# Change order of modulo operation

Given integer $p$ and $q$, where $gcd(p,q)=1$

and integer $r$ with realation: $$(x\; \text{mod}\,p)\;\text{mod}\,q=r$$ How to find the solutions of $s$, which satisfy the relation below ? $$(x\; \text{mod}\,q)\;\text{mod}\,p=s$$

This problem arise from the digital signature algortihm. If someone make a mistake on modulo order when calculate $r\equiv (\alpha^{K_E} \text{mod}\,p)\;\text{mod}\, q\$, I want to know what is the effect on the result. I can find form the equations above, I can get $$x= p\times a+q\times b+r$$ and $$x= p\times a'+q \times b'+s$$ the two equation give me $$-r-s=p \times (a-a')+q\times(b-b')$$ It is a Diophantine equation with solution, but I stuck when to determine the range of the solution. For the same $x$ how to find the possible values of $s$? Thanks to amWhy for reminding me to add the details.

• If you are given $x$ then $s$ is specified (and you don't need to be given $r$). If you are only given $r$ then it is not. – lulu Jun 9 '17 at 14:56
• Thanks for correction, only r is given. I know $s$ is not uniquely determined, but I want to make a systemic way to find multiple $s$. – Rikeijin Jun 9 '17 at 14:57
• That's what I figured. But $r$ does not suffice. To take a random example, let $p=5, q=8, r=2$. Then $x=2$ gives the correct $r$ and yields $s=2$. But $x=17$ also gives the correct $r$ and it yields $s=1$. – lulu Jun 9 '17 at 14:58
• I believe you can get any value for $s$. Take my example, with $p=5,q=8,r=2$. Then let $x\in \{2,7,12,17,22,27,32,37\}$ It is easy to see that we get $s\in \{2,7,4,1,6,3,0,5\}$ which is every possible $s$. – lulu Jun 9 '17 at 15:11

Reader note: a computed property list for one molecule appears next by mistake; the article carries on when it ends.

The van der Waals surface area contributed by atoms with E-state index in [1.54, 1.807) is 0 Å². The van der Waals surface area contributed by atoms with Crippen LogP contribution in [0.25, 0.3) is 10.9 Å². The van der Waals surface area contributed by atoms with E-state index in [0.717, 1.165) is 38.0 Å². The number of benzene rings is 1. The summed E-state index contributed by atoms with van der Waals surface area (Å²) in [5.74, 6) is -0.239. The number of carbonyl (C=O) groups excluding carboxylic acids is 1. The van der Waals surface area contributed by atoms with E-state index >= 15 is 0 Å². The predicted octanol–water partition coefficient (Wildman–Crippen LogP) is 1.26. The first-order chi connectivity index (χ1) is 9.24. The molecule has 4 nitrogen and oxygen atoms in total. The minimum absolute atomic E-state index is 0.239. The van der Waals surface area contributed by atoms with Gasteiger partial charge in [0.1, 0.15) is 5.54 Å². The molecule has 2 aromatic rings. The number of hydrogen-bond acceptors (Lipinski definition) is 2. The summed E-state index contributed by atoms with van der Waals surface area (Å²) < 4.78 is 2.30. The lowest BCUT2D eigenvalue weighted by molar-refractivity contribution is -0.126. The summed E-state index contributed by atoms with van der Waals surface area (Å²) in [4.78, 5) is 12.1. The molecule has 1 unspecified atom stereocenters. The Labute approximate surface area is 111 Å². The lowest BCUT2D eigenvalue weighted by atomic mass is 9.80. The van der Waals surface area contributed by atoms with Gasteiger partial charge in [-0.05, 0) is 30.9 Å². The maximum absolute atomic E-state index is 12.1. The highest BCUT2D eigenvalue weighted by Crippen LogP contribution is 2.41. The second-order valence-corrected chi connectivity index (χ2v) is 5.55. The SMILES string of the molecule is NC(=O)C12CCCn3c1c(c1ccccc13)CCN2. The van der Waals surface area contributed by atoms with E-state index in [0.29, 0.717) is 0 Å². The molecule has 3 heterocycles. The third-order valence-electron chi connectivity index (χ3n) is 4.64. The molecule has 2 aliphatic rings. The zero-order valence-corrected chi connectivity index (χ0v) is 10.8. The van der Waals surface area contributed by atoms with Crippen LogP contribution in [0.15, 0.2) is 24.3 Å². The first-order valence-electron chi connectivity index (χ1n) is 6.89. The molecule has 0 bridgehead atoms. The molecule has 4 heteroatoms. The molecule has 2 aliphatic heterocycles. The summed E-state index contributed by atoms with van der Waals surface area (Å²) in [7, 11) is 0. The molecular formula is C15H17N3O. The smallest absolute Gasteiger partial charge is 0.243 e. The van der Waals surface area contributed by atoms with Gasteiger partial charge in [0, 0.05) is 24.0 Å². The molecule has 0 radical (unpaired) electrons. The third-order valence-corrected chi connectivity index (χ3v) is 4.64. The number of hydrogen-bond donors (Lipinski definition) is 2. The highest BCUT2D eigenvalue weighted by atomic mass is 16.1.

• $x$ is not determined by $r$ so it makes no sense to talk about "the same $x$". My example shows (I think) that for a specific $p,q,r$ we can get all possible $s$. – lulu Jun 9 '17 at 15:27

I prefer to use $\%$ for the mod operator, and reserve mod for finite fields.

Suppose that $p<q$, $\gcd(p,q)=1$ and that we have $(x\%p)\%q=r$.

Obviously $x\%p<p<q$, so then $x\%p=r$.
So $x=r+b*p$ satisfies the requirements for any value of $b$ we like.

From $\gcd(p,q)=1$ we know that there are positive $m,n$ such that $mp-nq=1$. Let's choose our value of $b$ to be a multiple of $m$, i.e. $b=km$ where we are still free to choose $k$.

Now we have: $x\%q = (r+bp)\%q = (r+kmp)\%q = (r+k(1+nq)))\%q = (r+k+knq)\%q = (r+k)\%q$

As we are free to choose $k$, we can make $x\%q$ become any value we like (between $0$ and $q-1$). Therefore $x\%q\%p$ can also take on any value we like (between $0$ and $p-1<q-1$).

In other words, I have shown that for any pair of values $r,s$ we can find a value of $x$ that works.